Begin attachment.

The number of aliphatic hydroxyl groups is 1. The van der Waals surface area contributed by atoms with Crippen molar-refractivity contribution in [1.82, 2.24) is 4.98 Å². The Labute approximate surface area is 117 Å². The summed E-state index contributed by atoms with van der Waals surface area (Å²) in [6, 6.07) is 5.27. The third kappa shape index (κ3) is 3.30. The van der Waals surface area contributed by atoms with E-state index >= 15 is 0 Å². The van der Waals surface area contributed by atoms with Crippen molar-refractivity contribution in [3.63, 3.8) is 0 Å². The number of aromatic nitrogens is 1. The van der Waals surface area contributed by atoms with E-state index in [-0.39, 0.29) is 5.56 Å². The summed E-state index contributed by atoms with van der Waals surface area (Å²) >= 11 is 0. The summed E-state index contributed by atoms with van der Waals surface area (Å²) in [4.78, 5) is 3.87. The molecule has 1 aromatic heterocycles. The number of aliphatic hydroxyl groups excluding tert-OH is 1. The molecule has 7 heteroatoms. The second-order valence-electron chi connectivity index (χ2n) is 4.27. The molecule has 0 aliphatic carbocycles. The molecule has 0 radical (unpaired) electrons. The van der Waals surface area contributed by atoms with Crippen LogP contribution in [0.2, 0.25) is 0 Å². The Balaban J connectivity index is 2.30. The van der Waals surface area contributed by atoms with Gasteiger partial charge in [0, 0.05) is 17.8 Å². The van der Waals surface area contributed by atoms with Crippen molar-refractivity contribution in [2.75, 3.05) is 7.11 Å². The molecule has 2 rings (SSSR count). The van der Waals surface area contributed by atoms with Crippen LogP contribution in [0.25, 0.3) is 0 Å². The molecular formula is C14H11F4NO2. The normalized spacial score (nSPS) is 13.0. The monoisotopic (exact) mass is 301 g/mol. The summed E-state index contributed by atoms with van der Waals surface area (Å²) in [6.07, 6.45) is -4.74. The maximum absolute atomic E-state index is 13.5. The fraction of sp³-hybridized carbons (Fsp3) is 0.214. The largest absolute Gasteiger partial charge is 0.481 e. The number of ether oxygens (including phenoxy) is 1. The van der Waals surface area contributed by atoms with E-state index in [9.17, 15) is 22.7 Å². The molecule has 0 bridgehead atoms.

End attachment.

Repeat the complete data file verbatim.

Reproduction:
The number of aliphatic hydroxyl groups is 1. The van der Waals surface area contributed by atoms with Crippen molar-refractivity contribution in [1.82, 2.24) is 4.98 Å². The Labute approximate surface area is 117 Å². The summed E-state index contributed by atoms with van der Waals surface area (Å²) in [6, 6.07) is 5.27. The third kappa shape index (κ3) is 3.30. The van der Waals surface area contributed by atoms with E-state index >= 15 is 0 Å². The van der Waals surface area contributed by atoms with Crippen molar-refractivity contribution in [3.63, 3.8) is 0 Å². The number of aromatic nitrogens is 1. The van der Waals surface area contributed by atoms with E-state index in [-0.39, 0.29) is 5.56 Å². The summed E-state index contributed by atoms with van der Waals surface area (Å²) >= 11 is 0. The summed E-state index contributed by atoms with van der Waals surface area (Å²) in [4.78, 5) is 3.87. The molecule has 1 aromatic heterocycles. The number of aliphatic hydroxyl groups excluding tert-OH is 1. The molecule has 7 heteroatoms. The second-order valence-electron chi connectivity index (χ2n) is 4.27. The molecule has 0 aliphatic carbocycles. The molecule has 0 radical (unpaired) electrons. The van der Waals surface area contributed by atoms with Crippen LogP contribution in [0.2, 0.25) is 0 Å². The Balaban J connectivity index is 2.30. The van der Waals surface area contributed by atoms with Gasteiger partial charge in [0, 0.05) is 17.8 Å². The van der Waals surface area contributed by atoms with Crippen molar-refractivity contribution in [2.75, 3.05) is 7.11 Å². The molecule has 2 rings (SSSR count). The van der Waals surface area contributed by atoms with Crippen LogP contribution in [0.25, 0.3) is 0 Å². The molecular formula is C14H11F4NO2. The normalized spacial score (nSPS) is 13.0. The monoisotopic (exact) mass is 301 g/mol. The summed E-state index contributed by atoms with van der Waals surface area (Å²) in [6.07, 6.45) is -4.74. The maximum absolute atomic E-state index is 13.5. The fraction of sp³-hybridized carbons (Fsp3) is 0.214. The largest absolute Gasteiger partial charge is 0.481 e. The number of ether oxygens (including phenoxy) is 1. The van der Waals surface area contributed by atoms with E-state index in [9.17, 15) is 22.7 Å². The molecule has 0 bridgehead atoms.